Mr. Jenkins was enjoying “keeping his hand in” as he put it, and had confided to Xander that he was negotiating with his wife about doing a little part-time work to stave off his boredom with retirement. “It’s delicate,” he’d admitted with a conspiratorial twinkle, “she has plenty of hobbies to keep her busy and active but they aren’t things I’m interested in. She wants me to relax and enjoy retirement but I miss the challenge of keeping up with the tax code, of finding that one extra deduction for a customer.” His smile had broadened and Xander realized he hadn’t been successful in hiding his reaction. “Don’t worry, you’re not the only one. Everyone who’s not an accountant has the same reaction - you all think we’re crazy because we love numbers.” Xander had laughed, sheepishly admitting that was exactly what he’d been thinking.
The great part was: everyone was happy with the new setup. Xander’s customers were getting their work done quicker without having to wait for Xander to have time to do it himself. His employees were happy to be earning money and because they could schedule their hours any way they wanted as long as they got the work done. Xander was grateful that he was still able to help his customers out because he’d really felt he was providing a necessary service and he enjoyed being able to keep in touch with them, since so many had become friends. Spike was ecstatic that Xander had been able to cut back his hours and spend more time with Spike - which Xander was happy about as well.
Something was definitely up. Spike was sure of it now. Too many of the rumors around town had proven to have a core of truth behind them and a few too many demons had disappeared. Spike had sent minions out asking questions and the reports they brought back were disquieting. Even looking at the reports conservatively to take into account exaggeration, at least 20 demons had gone missing in the last three weeks with no bodies found. There weren’t any known kills that couldn’t be accounted for by backtracking the Slayer and her helpers, plus Spike’s own tally. Spike didn’t dispose of the bodies he left, other than dragging them somewhere they were a bit less conspicuous, relying on the scavengers in town to take care of the corpses, and the Slayer was a lazy grave digger. When she killed a demon she did little more than scratch a shallow layer of dirt over the body, the corpses were easily found by anyone who cared to look. It was harder to tell if vampires were missing because they didn’t leave inconsiderate corpses cluttering up the landscape but Spike had to assume that some were falling victim to whatever was going on.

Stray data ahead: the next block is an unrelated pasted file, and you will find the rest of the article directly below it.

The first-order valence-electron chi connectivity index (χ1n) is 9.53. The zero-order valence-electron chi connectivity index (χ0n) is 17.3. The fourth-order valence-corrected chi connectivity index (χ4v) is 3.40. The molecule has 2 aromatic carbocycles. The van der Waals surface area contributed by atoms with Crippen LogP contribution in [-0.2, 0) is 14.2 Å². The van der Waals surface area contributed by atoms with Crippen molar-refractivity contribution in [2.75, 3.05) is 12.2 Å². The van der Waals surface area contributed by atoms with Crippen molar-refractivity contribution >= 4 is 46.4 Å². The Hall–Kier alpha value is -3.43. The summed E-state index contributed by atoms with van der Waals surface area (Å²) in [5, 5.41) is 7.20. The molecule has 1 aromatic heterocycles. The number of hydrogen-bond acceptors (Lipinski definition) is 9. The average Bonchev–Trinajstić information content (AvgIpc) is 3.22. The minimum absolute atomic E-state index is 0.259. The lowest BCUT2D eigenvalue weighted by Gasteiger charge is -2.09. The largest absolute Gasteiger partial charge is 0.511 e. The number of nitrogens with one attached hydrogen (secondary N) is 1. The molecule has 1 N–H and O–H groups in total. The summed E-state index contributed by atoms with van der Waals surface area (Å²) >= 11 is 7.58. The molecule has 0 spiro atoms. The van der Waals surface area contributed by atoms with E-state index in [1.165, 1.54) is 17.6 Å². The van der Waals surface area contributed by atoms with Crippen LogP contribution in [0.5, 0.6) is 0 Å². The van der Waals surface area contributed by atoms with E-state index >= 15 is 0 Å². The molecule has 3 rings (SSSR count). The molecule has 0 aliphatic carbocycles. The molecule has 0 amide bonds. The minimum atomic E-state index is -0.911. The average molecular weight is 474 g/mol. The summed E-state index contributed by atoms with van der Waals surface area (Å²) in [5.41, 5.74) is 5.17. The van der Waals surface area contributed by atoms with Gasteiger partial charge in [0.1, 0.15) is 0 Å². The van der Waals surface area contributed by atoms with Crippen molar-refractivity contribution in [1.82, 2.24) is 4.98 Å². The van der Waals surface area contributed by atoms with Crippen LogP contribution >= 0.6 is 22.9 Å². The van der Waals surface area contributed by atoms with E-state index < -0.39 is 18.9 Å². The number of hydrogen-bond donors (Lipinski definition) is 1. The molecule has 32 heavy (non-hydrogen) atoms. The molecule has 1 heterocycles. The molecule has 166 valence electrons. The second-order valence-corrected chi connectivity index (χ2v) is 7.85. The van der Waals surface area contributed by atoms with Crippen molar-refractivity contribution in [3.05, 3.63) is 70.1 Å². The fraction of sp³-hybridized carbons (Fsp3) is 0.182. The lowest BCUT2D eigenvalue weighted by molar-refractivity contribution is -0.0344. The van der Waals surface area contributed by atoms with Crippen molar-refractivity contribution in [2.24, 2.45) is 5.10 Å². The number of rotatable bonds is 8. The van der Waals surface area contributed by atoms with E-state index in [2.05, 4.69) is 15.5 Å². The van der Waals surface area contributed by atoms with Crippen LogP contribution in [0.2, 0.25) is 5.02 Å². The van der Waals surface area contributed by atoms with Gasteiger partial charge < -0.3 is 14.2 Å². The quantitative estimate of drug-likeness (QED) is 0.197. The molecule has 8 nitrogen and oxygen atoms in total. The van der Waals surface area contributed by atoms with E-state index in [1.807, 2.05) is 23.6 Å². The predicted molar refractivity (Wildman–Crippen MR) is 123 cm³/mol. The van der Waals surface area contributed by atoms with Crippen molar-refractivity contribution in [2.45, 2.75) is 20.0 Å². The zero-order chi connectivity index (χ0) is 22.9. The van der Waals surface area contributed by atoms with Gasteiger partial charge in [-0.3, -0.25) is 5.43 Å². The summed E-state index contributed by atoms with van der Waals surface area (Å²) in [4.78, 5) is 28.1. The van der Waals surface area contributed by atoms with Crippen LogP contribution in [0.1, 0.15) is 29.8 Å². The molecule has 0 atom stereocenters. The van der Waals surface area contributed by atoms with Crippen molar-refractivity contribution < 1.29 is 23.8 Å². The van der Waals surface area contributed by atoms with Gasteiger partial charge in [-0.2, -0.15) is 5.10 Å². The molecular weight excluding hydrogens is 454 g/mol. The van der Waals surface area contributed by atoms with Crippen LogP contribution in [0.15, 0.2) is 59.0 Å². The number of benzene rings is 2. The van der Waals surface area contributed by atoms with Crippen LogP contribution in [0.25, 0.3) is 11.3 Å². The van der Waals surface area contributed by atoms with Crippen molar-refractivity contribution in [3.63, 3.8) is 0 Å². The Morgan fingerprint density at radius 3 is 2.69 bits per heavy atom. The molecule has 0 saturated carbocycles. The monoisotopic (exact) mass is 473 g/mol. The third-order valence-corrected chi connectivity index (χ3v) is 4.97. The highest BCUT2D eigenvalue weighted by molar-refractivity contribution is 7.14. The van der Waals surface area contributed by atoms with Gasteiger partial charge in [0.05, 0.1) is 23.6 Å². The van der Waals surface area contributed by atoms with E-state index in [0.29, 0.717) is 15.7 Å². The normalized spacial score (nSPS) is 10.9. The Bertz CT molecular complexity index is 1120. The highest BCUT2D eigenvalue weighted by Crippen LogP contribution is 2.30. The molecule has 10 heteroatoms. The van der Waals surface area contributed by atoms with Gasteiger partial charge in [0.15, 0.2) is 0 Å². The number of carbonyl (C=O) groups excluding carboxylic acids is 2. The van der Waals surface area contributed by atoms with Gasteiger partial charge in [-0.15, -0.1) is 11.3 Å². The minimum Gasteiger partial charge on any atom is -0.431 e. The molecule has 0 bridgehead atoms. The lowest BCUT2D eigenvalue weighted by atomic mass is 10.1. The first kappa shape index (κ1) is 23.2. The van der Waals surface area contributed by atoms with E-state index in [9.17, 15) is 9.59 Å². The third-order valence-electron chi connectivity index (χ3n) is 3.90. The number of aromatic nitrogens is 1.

What troubled him the most was that this didn’t feel like a demon power struggle. Few demons had the patience or subtlety to be this covert about trying to take over. The Mayor was the only demon Spike could think of who had spent 100 years building up to a takeover and he hadn’t really been a demon. All in all, this felt more like a human operation than a demonic one.
Xander had passed on the Slayer’s news about seeing soldiers around town and Spike had been on the lookout for them ever since without no success. If they were hunting, it wasn’t a regular nightly patrol.
A government agency being behind what was happening made sense in a way that nothing else Spike had theorized did. Governments had the resources to hide bodies where they wouldn’t be found and the motives to go to that kind of trouble. If the government had learned about demons, they wouldn’t want to alarm citizens and consequently would both keep things quiet and hide all traces of what they were doing.
And wasn’t that just a pisser of a thought? That’s all demons needed, the government sticking their noses in and disrupting a perfectly workable balance between predator and prey. If that’s really what was happening, it might be time to leave town. Demons he could fight but the whole fucking army? Those odds were a bit much.